Cadet Kenneth Angus Anderson

Date of Birth 13 November 1898
Age at Death 16
Date of Death 26 November 1914
Service Number
Military Service HMS Bulwark Royal Navy
Merton Address Stamford House, 23 West Side, The Common, Wimbledon
Local Memorial Wimbledon Parish Church

Additional Information

Born in Kings Langley, Hertfordshire on 13 November 1898, Kenneth Angus Anderson was the second son of ship owner Kenneth Skelton Anderson and his wife, Louisa. Although born in Hampstead, Kenneth snr is likely to have had Scottish ancestry, given the naming of his children. In addition to Kenneth jnr, he and his wife also had an older son, James and a younger son, Hew. A year prior to young Kenneth’s birth, his father joined major shipping company, Anderson, Anderson and Co. (Possibly a family firm.)

In 1901 the Andersons were living at Tumsell Woods, Hempstead Road, Watford. Kenneth snr was clearly a man of means as his household included at least four servants. He appears to have had some sort of diplomatic role during his career, for in 1909 he was given the Order of St. Michael and St. George, an honour usually bestowed on men who held high office in other territories of the British Empire.

By 1911 the family had moved to Stamford House, 23 West Side, Wimbledon Common. The boys are not shown in the local census and are likely to have been away at boarding school. Kenneth jnr is known to have been educated at the prep school, St. Aubyns, in Rottingdean, Sussex until September 1913. He then entered the Royal Naval College in Dartmouth.

Following the outbreak of war in September 1914, Kenneth joined the crew of the battleship H.M.S. Bulwark as a midshipman. Just two months later tragedy struck. At 07:50 on 26 November 1914, an explosion ripped Bulwark apart whilst she was moored at Number 17 buoy in Kethole Reach, west of Sheerness on the River Medway. It is thought that cordite charges stored near a boiler room bulkhead overheated, causing the blast. 736 members of the 750 crew were killed, including Kenneth who was just 16 years old. The 14 survivors were terribly injured and two later died in hospital.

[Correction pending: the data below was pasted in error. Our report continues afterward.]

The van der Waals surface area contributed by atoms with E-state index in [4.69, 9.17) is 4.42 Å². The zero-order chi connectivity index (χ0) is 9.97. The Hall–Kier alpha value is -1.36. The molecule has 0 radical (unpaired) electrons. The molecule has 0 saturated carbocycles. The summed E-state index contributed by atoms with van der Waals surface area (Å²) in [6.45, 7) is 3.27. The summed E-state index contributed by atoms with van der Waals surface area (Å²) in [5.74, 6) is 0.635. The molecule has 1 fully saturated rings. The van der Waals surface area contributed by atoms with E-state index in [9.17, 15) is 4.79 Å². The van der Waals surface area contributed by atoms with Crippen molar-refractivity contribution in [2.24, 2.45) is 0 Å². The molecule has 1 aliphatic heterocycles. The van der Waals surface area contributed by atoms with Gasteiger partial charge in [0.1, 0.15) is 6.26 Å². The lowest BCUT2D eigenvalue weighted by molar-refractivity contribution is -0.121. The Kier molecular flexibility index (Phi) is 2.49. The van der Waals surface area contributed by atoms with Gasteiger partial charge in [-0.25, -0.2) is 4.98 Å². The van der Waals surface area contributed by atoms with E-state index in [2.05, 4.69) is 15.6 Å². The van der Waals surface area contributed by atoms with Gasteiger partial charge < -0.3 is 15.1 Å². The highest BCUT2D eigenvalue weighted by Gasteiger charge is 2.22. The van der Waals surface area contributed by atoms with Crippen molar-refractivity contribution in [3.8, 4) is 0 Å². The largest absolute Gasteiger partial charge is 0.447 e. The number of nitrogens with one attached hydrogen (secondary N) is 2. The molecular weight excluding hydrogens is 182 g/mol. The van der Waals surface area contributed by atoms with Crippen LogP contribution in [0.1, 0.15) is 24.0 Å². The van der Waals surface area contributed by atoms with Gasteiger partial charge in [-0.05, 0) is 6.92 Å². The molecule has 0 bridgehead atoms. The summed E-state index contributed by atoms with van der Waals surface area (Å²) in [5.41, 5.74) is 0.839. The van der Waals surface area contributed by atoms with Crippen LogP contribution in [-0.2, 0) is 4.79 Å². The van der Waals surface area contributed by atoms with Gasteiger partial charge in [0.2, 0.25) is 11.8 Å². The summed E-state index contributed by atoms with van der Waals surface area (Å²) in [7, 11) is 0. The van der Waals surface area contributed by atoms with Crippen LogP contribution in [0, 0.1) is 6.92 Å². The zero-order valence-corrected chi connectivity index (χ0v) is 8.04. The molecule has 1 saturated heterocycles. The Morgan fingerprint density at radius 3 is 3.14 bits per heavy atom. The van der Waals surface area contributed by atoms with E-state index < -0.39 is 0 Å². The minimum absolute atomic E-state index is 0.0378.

Kenneth is commemorated on the Portsmouth Naval Memorial in Southsea. His name also appears on a monumental inscription at Wimbledon Parish Church. It is alongside that of his older brother James, who died aged 19 on 10 October 1916, from injuries sustained at the Battle of the Somme.

Despite the loss of their precious sons, the Anderson family continued to support the war effort. As a leading maritime figure, Kenneth snr was a member of the Shipping Control Committee between 1915 and 1921 – helping to protect British interests by controlling the passage of ships between foreign ports. He was knighted in 1919 for his service to the Crown and became Baronet, Sir Kenneth Skelton Anderson of the Yair, Galashiels.


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